Strawberry Ice Cream

by Loren Long

It was February and my class, 4-95, was about halfway through the field portion in Dahlonega, Georgia. It had been one of the coldest winters on record and we even received snow during the night on one of the mountains. It was so cold that they brought out the heavy sleeping bags and allowed us to sleep in tents. For those of you who don’t know, we never slept in tents in the field. Actually, we never really slept for that matter, accept for the occasional nap while your buddy pulled security, which was rare. So, to put the whole platoon in tents to stay warm for the night was an extraordinary situation. Two rangers from my platoon were evaced for frostbite and there were several rangers that participated in the previously theoretical “get naked in the same bivvy sack” exercise to fight off hypothermia. Hopefully, I’ve now established that it was cold. Really stinking cold. It was cold on other nights too, but on the nights not on a mountain top the best way to keep a platoon of zombies from succumbing to cold injuries was simply to walk all night.

It was on one of these nights when I experienced the most bizarre encounter. As we topped the latest hill we had been climbing, at approximately 0200, I saw the best sight I had ever witnessed. They had brought out an ice cream truck, right there in the middle of nowhere. I didn’t really think about why or how a big white ice cream truck could have gotten on top of a mountain where there were no roads because I was just excited to see it. It even had the music playing, which I did think at the time was rather non-tactical. But given that I had only eaten one cracker and half of what was advertised as a cheese packet in the last 24 hours, I was not about to ruin the part by suggesting the music be turned off.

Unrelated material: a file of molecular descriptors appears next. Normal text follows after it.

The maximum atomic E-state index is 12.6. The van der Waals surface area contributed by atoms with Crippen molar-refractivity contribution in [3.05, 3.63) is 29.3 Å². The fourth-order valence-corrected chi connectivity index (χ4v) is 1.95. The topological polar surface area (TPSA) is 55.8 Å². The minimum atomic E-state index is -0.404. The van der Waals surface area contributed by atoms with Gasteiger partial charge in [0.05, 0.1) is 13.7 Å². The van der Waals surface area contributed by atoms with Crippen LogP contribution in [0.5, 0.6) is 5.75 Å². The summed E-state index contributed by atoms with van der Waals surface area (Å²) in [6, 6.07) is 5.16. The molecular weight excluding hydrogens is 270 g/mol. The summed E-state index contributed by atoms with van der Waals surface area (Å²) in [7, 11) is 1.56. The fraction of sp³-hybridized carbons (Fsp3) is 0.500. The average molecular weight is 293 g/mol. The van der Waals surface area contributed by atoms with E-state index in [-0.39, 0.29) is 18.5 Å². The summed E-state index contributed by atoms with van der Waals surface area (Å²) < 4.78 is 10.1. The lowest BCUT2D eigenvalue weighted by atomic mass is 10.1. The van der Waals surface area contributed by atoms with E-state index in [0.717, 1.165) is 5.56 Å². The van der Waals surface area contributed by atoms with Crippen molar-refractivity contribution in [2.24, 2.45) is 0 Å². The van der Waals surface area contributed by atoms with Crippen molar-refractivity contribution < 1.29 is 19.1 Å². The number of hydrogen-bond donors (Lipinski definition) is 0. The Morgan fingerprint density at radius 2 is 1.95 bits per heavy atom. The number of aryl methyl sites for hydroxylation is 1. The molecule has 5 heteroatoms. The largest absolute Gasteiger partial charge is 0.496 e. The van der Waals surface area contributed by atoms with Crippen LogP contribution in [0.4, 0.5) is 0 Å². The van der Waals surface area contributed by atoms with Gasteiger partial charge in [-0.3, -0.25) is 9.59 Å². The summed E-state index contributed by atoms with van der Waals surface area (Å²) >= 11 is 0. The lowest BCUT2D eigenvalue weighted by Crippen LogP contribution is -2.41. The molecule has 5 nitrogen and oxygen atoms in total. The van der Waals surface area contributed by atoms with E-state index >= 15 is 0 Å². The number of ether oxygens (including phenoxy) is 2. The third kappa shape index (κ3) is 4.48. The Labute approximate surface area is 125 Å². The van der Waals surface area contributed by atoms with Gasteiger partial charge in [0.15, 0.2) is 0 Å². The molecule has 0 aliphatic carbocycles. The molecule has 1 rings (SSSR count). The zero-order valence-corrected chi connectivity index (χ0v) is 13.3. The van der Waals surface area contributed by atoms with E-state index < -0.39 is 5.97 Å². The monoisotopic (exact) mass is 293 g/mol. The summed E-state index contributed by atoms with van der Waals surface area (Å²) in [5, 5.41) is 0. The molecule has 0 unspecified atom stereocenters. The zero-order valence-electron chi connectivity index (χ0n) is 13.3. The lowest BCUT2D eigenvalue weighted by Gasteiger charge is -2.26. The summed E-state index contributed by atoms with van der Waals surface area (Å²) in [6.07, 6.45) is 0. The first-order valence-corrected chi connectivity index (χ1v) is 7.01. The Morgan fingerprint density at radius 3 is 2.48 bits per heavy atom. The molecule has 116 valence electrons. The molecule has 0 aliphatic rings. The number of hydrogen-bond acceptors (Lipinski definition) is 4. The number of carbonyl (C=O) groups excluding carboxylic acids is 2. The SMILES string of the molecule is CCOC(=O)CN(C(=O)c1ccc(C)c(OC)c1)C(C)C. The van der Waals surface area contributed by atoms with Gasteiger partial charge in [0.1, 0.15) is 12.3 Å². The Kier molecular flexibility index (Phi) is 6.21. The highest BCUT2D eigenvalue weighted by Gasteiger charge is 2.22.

As I was standing in line, I can vividly remember deciding on strawberry ice cream. Despite everything else here, that was actually the most bizarre part because I’ve never liked strawberry ice cream. Why now, on a mountain, in the cold, at 0200 did I decide that I wanted strawberry? That was just weird. But I patiently waited in line until it was my turn. My ranger buddy tapped me on the shoulder and told me that we were moving out. This was absolutely not fair because I hadn’t had the chance to order yet, so I told him to just give me a minute. Being patient and understanding, he told me to “get the &$%^ up, we’re moving.” Well, it was now time to stand my ground and I told him I was not going anywhere until I had my strawberry ice cream. At this point, the squad leader got involved with similarly warm words to no avail. The situation then escalated as the squad leader slapped the crap out of me knocking me flat on my back.

The weird thing about Ranger School is that people can become pretty feral. In the real world, physical violence is extraordinary, but in this situation it was just normal. When I finally came to my senses, still on my back, I realized there was no ice cream truck. It was still cold as hell, completely dark, still hungry, and I was still on a mountain. I wasn’t upset about getting knocked on my butt, but I was pretty devastated about no ice cream. My squad leader helped me up, asked if I was ok, and patted me on the back. No hard feelings, and we continued our frigid trudge through the North Georgia mountains.

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